March 8, 2007

HISTORY IN A VACCUUM:

SPARTAN SPLENDOR: With 300, Zack Snyder solidifies the potential of the virtual movie (Eric Kohn, 3/07/07, NY Press)

While computers have been inextricably bound to the blockbuster formula since Jurassic Park, Snyder's project is the latest in a recent trend that introduces a new implementation of technology into the filmmaking process: While the simulated world plays a key role in the quality of the action sequences, the technique also finds quieter, dialogue-driven scenes placed within computerized environments. Given that anyone with access to basic editing programs can achieve greenscreen and bluescreen effects, Snyder's chosen method has more in common with stage design than pricey special effects work.

"When the studio saw the film, they felt they had been given a gift," says Snyder. "Normally, when they want to do a blockbuster-style film, it costs a lot of money. The idea that they could get a movie of that scale ... it was almost like they weren't expecting that until they saw the movie."

Regardless of its reasonably light production requirements, 300 feels more like a throwback to the histrionic period dramas popularized by Cecil B. DeMille during the first half of the 20th century. The performances, especially Gerard Butler as Spartan King Leonidas, are surprisingly stagy, riddled with exuberant battle cries and heavily dramatized exchanges: "Our arrows will blot out the sun," threatens a dying Persian. "Then we will fight in the shade," retorts his Spartan counterpart.

As a silly throwaway, the scene feels like a contrivance, but the prediction becomes unsettlingly realized when piercing death from above pelts the Spartans.


What screenwriter came up with such a line?

MORE:
Review: The '300': Ah, the fine-looking fighters of freedom-loving Sparta (A.O. Scott, March 8, 2007, NY Times)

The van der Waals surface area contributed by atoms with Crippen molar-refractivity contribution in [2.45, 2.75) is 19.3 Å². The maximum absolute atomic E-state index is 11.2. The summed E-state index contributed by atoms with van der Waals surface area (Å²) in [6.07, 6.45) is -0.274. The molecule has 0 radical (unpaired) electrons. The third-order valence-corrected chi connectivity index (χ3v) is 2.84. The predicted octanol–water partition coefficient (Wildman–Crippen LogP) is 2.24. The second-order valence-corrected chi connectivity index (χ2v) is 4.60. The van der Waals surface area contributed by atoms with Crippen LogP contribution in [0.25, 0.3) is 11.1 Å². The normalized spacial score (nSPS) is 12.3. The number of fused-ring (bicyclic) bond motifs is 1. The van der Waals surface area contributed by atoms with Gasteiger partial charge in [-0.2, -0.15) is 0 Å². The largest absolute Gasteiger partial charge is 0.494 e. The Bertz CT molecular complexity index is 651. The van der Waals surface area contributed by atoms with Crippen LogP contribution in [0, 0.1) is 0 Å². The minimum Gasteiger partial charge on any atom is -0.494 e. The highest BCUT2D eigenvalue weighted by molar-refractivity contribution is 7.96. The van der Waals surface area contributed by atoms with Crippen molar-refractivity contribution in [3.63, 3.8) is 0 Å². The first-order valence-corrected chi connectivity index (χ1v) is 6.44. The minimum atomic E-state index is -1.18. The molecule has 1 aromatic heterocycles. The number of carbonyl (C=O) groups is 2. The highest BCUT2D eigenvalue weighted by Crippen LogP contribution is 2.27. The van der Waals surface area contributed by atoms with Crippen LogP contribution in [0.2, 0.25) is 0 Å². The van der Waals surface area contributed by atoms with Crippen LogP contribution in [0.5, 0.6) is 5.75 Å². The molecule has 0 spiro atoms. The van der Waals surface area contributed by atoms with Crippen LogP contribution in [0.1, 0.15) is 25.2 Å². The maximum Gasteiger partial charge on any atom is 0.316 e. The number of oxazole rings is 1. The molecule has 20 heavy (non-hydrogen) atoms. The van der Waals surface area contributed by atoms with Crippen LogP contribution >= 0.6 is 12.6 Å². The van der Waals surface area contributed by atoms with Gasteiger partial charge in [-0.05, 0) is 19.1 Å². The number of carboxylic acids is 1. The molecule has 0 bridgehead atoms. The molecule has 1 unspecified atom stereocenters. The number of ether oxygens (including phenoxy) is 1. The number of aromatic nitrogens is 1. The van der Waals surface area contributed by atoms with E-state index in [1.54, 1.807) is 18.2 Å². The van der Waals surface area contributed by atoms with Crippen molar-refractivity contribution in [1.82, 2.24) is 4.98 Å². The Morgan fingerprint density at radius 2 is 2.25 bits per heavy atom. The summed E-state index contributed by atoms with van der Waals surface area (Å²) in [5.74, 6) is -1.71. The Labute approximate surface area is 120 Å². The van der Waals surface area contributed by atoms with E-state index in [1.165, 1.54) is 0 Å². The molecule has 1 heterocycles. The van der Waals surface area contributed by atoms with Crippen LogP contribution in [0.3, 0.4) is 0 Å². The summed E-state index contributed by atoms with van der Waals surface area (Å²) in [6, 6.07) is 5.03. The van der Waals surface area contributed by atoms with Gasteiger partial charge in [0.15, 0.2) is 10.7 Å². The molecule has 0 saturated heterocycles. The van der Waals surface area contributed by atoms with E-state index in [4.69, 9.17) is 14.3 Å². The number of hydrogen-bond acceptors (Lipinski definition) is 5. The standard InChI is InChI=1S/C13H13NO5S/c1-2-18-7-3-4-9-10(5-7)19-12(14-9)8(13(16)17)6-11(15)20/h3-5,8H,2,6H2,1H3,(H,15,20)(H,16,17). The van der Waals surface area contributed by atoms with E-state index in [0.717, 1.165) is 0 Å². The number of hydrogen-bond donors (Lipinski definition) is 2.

The film "300" is about as violent as "Apocalypto" and twice as stupid. Adapted from a graphic novel by Frank Miller and Lynn Varley, it offers up a bombastic spectacle of honor and betrayal, rendered in images that might have been airbrushed onto a customized van sometime in the late 1970s. The basic story is a good deal older. It's all about the ancient Battle of Thermopylae, which unfolded at a narrow pass on the coast of Greece whose name translates as Hot Gates.

Hot Gates, indeed! Devotees of the pectoral, deltoid and other fine muscle groups will find much to savor as King Leonidas (Gerard Butler) leads 300 prime Spartan porterhouses into battle against Persian forces commanded by Xerxes (Rodrigo Santoro), a decadent self-proclaimed deity who wants, as all good movie villains do, to rule the world.

The Persians, pioneers in the art of facial piercing, have vastly greater numbers -- including ninjas, dervishes, elephants, a charging rhino and an angry bald giant -- but the Spartans clearly have superior health clubs and electrolysis facilities. They also hew to a warrior ethic of valor and freedom that makes them, despite their gleeful appetite for killing, the good guys in this tale.

Posted by Orrin Judd at March 8, 2007 7:44 AM
Comments

Herodotus writes that when Dienekes, a Spartan soldier, was informed that Persian arrows would be so numerous as "to blot out the sun", he remarked with characteristically laconic prose, "So much the better, we shall fight in the shade." Today Dienekes's phrase is the motto of the Greek 20th Armored Division.

http://en.wikipedia.org/wiki/Battle_of_Thermopylae

Posted by: RIck T at March 8, 2007 11:02 AM

Next step will have the actors joining the buggy-whip manufacturers and copyists, and obsolescence couldn't happen to a more deserving bunch.

Posted by: Raoul Ortega at March 8, 2007 11:25 AM

Raoul, I read somewhere that video games (PS2, X-Box, Wii, et al) make more money that Hollywood movies.

Hey, I love the idea of Hollywood finally being able to make Greek and Roman mythology movies using CGI. I can't wait for a good version of the Odyssey. However, I do think Troy botched the Illiad back in 2004 without including the gods.

Just like Lord of the Rings, for the most part get no-name actors, a slasher-movie director and you'll have a good movie.

In any event, Greek and Roman mythology is much better than Hollywood making The Bionic Woman or another Dukes of Hazzard.

Posted by: pchuck at March 8, 2007 1:51 PM

You think right now that reviewer might have a few emails in his inbox calling him an idiot?

Posted by: Matt Murphy at March 8, 2007 7:07 PM
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